Vertical Garden Grants Program, Central Houston Downtown District, May 2009

Vertical Garden Grant Initiative, Anton Sinkewich, Central Houston, 2008 

Projects

Horizon Residence, Venice, California
Marmol Radziner and Associates, Los Angeles, Calfornia

Vertical Garden, Los Angeles, California
Mia Lehrer & Associates

Vert Rain Terrace, Michael Tampilic

Residential Tree Placement for Energy Efficiency

Homeowners can plant shade trees to insulate residential buildings and minimize home heating and cooling costs. Tree can be optimally sited around homes to increase energy efficiency. Certain types of trees can provide heating in winter and cooling effects in summer.

Under legislation proposed by Congresswoman Doris Matsui, The Energy Conservation Through Trees Act, utility companies could also apply for grants to partner with non-profit tree planting groups, who would help determine the correct types of trees to plant and distribute to consumers. The tree planting organizations would also help educate the public on the benefits of shade trees and on proper care and maintenance strategies. 

Organizations

Alliance for Community Trees

Arbor Day Foundation 

Casey Trees

Human Dimensions of Urban Forestry and Urban Greening, College of Forest Resources, University of Washington

National Urban and Community Forestry Advisory Council

Yale University School of Forestry and Environmental Studies 

Tree Planting Programs

BillionTrees Campaign, United Nations Environment Program (UNEP) 

Green Miami (Increase tree cover to 30 percent by 2017)

Grow Greener Boston (100,000 new trees by 2020)

Leading to a Greener London (Two million trees by 2025)

Million Trees NYC (Part of PlaNYC

Million Trees L.A. (Target is one million new trees)

Plant-It 2020

TreeBaltimore (Double tree cover from 20 percent to 40 percent within 30 years)

TreeLink

Resources

Energy Saving Landscapes, Sustainable Urban Landscape Information Series, University of Minnesota

Free Shade Trees, Sacramento Municipal Utility District

Landscaping Your Home for Energy Efficiency, Morton Arboretum

Trees and Home Energy Savings, Washington, D.C., Casey Trees

Government Resources

Green Urban Design, City of Chicago

Landscaping, Energy Efficiency and Renewable Energy, U.S. Deparment of Energy

Trees and Vegetation, Heat Island Effect Resources, U.S. Environmental Protection Agency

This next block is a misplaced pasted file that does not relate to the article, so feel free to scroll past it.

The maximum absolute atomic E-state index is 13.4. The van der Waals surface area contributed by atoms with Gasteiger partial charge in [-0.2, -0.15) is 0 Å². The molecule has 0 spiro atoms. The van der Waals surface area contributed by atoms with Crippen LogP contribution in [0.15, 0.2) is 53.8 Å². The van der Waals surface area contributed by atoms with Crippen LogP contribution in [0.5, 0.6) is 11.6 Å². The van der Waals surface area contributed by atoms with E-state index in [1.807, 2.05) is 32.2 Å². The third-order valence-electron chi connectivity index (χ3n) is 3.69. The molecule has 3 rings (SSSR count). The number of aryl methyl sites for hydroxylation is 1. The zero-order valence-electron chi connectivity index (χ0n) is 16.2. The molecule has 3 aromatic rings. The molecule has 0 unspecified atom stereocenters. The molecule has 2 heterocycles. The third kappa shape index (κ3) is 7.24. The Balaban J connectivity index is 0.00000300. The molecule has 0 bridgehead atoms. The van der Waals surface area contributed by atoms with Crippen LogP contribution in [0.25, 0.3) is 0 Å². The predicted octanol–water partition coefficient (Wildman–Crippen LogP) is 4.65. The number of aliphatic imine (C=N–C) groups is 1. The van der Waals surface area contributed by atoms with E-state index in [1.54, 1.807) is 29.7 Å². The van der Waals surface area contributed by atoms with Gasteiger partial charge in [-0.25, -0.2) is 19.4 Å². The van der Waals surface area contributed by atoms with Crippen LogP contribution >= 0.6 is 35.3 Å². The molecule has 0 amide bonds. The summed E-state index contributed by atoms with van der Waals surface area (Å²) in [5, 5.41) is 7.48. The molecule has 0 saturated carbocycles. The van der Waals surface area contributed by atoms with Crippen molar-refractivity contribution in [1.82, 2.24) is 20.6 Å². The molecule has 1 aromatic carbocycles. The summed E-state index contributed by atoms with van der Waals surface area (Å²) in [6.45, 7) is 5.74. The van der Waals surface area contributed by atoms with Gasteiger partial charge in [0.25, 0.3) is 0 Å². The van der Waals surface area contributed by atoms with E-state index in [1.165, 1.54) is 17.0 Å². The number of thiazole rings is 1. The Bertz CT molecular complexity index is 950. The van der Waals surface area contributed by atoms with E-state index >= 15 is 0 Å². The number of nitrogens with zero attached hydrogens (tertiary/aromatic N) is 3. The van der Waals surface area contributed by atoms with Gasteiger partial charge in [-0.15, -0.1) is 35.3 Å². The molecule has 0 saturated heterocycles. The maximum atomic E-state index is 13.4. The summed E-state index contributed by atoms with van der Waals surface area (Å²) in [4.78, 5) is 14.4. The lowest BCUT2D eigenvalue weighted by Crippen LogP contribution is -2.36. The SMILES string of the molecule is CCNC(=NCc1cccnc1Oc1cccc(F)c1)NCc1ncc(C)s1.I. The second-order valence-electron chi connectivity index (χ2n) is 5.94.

Urban and Community Forestry, United States Forest Service

U.K. Forestry Commission

Research

"The Passive Solar House," James Kachadorian, Chelsea Green Publishing Company, 2006

Residential Solar power


The use of photovoltaic solar power systems on homes is growing in popularity. A number of U.S. states, including California, provide a range of incentives for homeowners to install rooftop solar energy systems, giving homeowners the opportunity to reduce energy costs and even sell their energy back to the central grid. Germany and a number of Scandinavian countries are leaders in residential solar power use.

If added through an integrated site design process, solar power systems can leverage other energy efficiencies. For instance, photovoltaic panel systems can be combined with green roofs, doubling benefits, and extending the value of solar systems. Although the initial cost of installing solar panels is costly, over the long run “homeowner could expect to see a 142 percent return on his or her investment.”

Residential solar power benefits include:

  • Cost efficiency: Solar panels can significantly reduce electricity bill especially during winter time
  • Economic incentives: Net metering and tax incentives
  • Grid-connection: Homeowners can sell excess power back to the central grid  

Sources: "A Consumer’s Guide: Get your Power from the Sun," U.S. Department of Energy and "5 Ways to Greenify Your Home," How Stuff Works.com

Organizations

American Solar Energy Society

Go Solar California

Solar Home.org

Resources

"5 Ways to Greenify Your Home," How Stuff Works

A Consumer’s Guide: Get your Power from the Sun, U.S. Department of Energy

Active Solar Heating, U.S. Department of Energy

Solar Panel Guide, eHow

Research

"Photovoltaics: Design and Installation Manual," Solar Energy International, New Society Publishers, 2004

"The Solar Electricity Handbook 2009," Michael Boxwell, Code Green Publishing, 2009

Government Resources

California Energy Commission 

Clean Energy Program, State of New Jersey

Consumer Energy Tax Credits, U.S. Department of Energy

Federal Tax Credits for Energy Efficiency, Energy Star

Rebates and funding: Energy Efficient Homes Package, Deparment of Environment, Water, Heritage and Arts, Australian Government

Residential Energy Tax Credits for Solar, State of Oregon

Solar Initiatives, Solar Energy Technologies Program, Energy Efficiency and Renewable Energy, U.S. Department of Energy

Projects

Solar Decathlon, U.S. Department of Energy



 If you know of useful resources we've missed, please send your recommendations to: info@asla.org